As John Grisham’s A Time to Kill begins, two men, Billy Ray Cobb and James Louis ‘Pete’ Willard, rape ten-year-old Tonya Hailey and leave her for dead. She survives, and her family, including her father, Carl Lee, finds out what happens. Cobb and Willard are soon caught, and there’s a great deal of local sympathy for Hailey. Still, he’s not sure that the courts will get justice for him. He and his family are black, and the two defendants are white, and this is small-town Mississippi. Besides, he’s enraged at what’s happened to his daughter. So, his grief fuels a plan, and he ambushes Cobb and Willard, killing them and wounding a deputy. Now, he himself is arrested for murder. On the one hand, he did kill two people. On the other, plenty of other folks, including his lawyer, Jake Brigance, admit they might have done the same. This isn’t going to be an easy trial for Brigance, as there are a lot of challenging issues. But he agrees to defend Hailey, and soon finds himself and his client in the middle of a trial in which a lot of powerful, and dangerous, people have a stake.
Gail Bowen’s Deadly Appearances opens as up-and-coming Saskatchewan politician Androu ‘Andy’ Boychuk prepares to give a speech at a community picnic. Soon after he begins, he collapses and dies of what turns out to be poison. Academician and political scientist Joanne Kilbourn is at the speech, and watches in horror as Boychuk dies. He was a personal friend as well as a political ally, so she is in deep grief. As a way of coping with that loss, she decides to write a biography of Boychuk. As she gets started, she soon finds that what she’s learning leads her closer and closer to the truth about Boychuk’s death. She also finds a great deal of danger for herself.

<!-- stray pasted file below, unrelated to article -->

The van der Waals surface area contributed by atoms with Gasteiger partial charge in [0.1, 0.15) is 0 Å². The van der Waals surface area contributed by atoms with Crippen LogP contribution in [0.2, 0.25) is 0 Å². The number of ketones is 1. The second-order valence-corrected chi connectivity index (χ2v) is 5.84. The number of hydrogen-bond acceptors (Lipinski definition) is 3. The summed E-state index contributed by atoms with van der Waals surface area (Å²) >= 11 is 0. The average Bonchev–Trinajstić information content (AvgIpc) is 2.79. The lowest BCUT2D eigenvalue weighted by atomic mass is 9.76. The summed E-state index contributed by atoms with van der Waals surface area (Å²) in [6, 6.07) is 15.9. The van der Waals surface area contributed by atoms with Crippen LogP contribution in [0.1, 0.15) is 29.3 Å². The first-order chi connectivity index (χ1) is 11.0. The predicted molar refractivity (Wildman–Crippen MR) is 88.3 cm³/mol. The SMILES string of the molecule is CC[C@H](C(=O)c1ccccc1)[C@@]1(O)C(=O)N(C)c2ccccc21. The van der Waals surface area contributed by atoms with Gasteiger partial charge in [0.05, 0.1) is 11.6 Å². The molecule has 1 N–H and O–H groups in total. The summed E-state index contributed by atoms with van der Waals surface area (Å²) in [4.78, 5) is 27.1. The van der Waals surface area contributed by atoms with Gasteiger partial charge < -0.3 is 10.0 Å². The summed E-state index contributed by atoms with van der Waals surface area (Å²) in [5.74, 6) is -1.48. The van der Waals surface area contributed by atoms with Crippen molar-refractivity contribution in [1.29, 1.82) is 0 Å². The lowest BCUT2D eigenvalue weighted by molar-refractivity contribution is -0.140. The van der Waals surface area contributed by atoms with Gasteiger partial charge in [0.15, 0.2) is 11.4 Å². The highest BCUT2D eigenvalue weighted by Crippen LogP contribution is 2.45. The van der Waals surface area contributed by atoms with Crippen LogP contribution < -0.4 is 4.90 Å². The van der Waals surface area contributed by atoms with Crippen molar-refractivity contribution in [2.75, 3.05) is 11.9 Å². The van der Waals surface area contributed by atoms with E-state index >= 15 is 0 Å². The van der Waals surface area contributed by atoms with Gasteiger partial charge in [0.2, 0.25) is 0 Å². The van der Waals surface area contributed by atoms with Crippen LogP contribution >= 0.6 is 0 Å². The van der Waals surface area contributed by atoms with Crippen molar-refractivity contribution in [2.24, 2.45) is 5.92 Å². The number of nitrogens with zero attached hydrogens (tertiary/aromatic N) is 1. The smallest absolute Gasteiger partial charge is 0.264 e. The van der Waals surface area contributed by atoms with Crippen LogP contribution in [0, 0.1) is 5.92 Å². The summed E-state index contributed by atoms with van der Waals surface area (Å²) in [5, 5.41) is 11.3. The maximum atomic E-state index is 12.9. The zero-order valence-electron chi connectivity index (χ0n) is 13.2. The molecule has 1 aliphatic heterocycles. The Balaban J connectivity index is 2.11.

Many of our views about grief and loss are impacted by our culture. We see that in John Burdett’s Bangkok 8. Sonchai Jitpleecheep and his police partner, Pichai Apiradee, of the Royal Thai Police, have been on a surveillance operation, tailing a Mercedes. The car eludes them briefly, and by the time they find it again, the driver, William Bradley, is dead. A first look shows that the victim was trapped in the car with poisonous snakes, and likely died of their bites. So it’s fairly clear that this was a murder. Pichai manages to open one of the doors, but when he does, he, too, is bitten and soon dies. On the one hand, Sonchai wants justice for his dead friend. On the other, here is what he says about death:
‘We do not look on death the way you do, farang [foreigner]. My closest colleagues grasp my arm and one or two embrace me. No one says sorry. Would you be sorry about a sunset?
He’s a devout Buddhist who sees death as just another part of existence.
There are as many different ways to grieve as there are people who grieve. And when those different ways are woven into a story, the characters can seem more authentic, especially if it’s not done in too heavy-handed a way. These are just a few examples. Your turn.
*NOTE: The title of this post is a line from Peter Gabriel’s I Grieve.